Friday, October 10, 2014

Too Afraid To Fail? When Your Fear Costs Your Patients.

Porter smiles with his mom.
He looks dapper even at 18 years old.
His story is here.

We veterinarians are all cut from the same cloth. It is the by-product of selective honing of skills to meet the scrutiny of the veterinary school selection committee that we eat, sleep, dream, and pray to satisfy.

If you spend a decade trying to be someone for someone else you get a little blinded and unforgiving.

Betsy, awake after surgery.
She had a mass removed from of her nose Monday.

We work so hard to become a vet that many of us believe that we have to be perfect, (at least to the outsiders eye). Sure, internally we can over eat, under eat, over caffeinated, over chew tobacco, over indulge, over shop, over drink, over criticize, the list is long and dark, but on the outside we have to look like the "perfect vet student candidate." We are conditioned to be someone on paper that will be worthy of an acceptance letter. It isn't a healthy way to live. It is the nature of the beast when you want so desperately to become a veterinarian.

Our fan belt baby.
Looking for a home.
Perhaps my viewpoint is a bit skewed? I spent the better part of two decades working for that acceptance letter. But I would argue that most veterinarians share a few common traits. We are hard working, obsessive, type-A, driven people. For most of us we attended vet school in our twenties, or quickly after completing college, and most of us have few real-life experiences to add to our over massaged over ambitious resumes. There simply isn't enough time to study, attend classes, build a competitive work experience history AND become an adult with real-life realities.

Gypsy gives me the eyeball.
I proceed with prudence.

Here's what real-life realities means to me. It means the good, the bad, the ugly, the sticky, the unpleasant, the grit of painful stuff that you cannot elect to experience.

Vet school student hopefuls, present students, and graduates need to fail. We need to know what failure feels like. Every human being will struggle with something along the way. The lessons you walk away with are just as valuable as the tests you ace, the acceptance letters you are graced with, and the accolades you strive to attain. Don't have an expectation to be anyone or anything else than the true core of who you are. Whether that be passionate, skilled, kind, generous, pensive, erudite, crafty, or personable. You can be that one thing without having to be everything else. You don't have to beat yourself up for being something that you are not. But, that shouldn't mean that you cant try to grow into a better practitioner.

Sadie snuggles with her mom, waiting for her first vet visit.

You have to fail. You have to at least leave yourself open to fail. This is a uniquely human quality. I can't use some dog training analogy. You know like I try to with fears, anxieties, conditioning, over coming these with consistent gentle reinforcement. You have to embrace and jump into your fear of failure. There is no other way.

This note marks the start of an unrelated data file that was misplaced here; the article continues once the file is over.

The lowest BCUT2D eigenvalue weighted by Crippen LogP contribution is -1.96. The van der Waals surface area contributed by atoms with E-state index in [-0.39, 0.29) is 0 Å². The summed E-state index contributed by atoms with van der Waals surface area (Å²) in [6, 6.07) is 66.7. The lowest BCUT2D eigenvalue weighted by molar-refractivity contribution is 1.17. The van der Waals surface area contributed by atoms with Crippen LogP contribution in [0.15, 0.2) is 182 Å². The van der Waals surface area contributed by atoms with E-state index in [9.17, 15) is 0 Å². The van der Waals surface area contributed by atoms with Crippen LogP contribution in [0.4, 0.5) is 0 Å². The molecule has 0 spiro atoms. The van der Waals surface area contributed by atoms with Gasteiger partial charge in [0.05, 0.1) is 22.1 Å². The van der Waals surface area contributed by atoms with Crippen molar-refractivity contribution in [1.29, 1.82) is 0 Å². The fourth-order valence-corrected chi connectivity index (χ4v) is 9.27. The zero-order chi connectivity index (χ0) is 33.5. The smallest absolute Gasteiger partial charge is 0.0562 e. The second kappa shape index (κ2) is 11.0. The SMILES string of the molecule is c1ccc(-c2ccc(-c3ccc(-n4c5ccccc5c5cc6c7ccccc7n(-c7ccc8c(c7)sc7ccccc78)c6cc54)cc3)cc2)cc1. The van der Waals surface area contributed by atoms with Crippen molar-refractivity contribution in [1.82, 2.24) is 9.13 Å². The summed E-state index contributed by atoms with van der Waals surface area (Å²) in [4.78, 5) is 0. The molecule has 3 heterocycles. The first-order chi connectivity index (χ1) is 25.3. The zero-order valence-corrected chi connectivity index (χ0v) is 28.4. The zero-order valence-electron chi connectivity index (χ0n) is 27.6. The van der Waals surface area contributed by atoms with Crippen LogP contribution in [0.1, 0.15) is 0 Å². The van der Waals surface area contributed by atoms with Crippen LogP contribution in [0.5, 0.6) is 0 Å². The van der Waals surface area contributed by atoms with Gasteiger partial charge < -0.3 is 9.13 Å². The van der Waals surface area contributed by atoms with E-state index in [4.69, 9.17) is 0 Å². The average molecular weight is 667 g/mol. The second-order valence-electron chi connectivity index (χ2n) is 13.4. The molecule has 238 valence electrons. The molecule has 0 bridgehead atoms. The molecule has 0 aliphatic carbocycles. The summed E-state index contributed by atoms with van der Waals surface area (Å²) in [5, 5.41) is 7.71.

Too many of us try to tip-toe into the surgeries, the difficult cases, the new stuff that we are cautious and afraid of.

Lucy recovers from her other cruciate repair.

My advice, be honest and be open minded. A pet in dire need is a very good excuse to get over your internal doubting voice. Always be honest, always be open and always treat your clients with respect and sincerity. You owe them all of the options. Unfortunately, many people lack the resources or availability of a referral. What happens to these patients? Twenty years ago there weren't many referral clinics. Thirty years ago a veterinarian had to wear every referral hat. It was a matter of both need and necessity and it was the expectation of every new grad. You were forcefully pushed into those deep unfamiliar waters. You knew it was coming, you knew you had to, and deep down you looked forward to carving each notch out of your new tool belt as you tackled broken bones, cystotomies, enterotomies, GDVs, pyometras, C-sections, enucleations, perineal urethrostomies, hit by anythings,, the list is long. It was common practice for the new kid to walk-in and the old guy to walk-out. No cell phone to call a life line, no techs to help you, you were SOL solo. I grew up in this kind of practice. There was no such luxury of some other guy. There was just you, your skills in some variance of expertise and a patient who would die otherwise.

My point is this. Be the person who saves a life. Jump in when there aren't any other options. Build yourself into the vet of our forefathers. Be honest, be trustworthy, and try. JUST TRY. What do you have to lose? In many cases it is a patient and an experience that both of you benefit from.
When all else fails find a friend in need and get some pet-therapy.
If you are looking for a safe, friendly, pet focused place to ask a question, share your pet knowledge, or just post cute photos you can find us at

You can also find me on Twitter @FreePetAdvice and the clinic, Jarrettsville Vet, in Jarrettsville Md.

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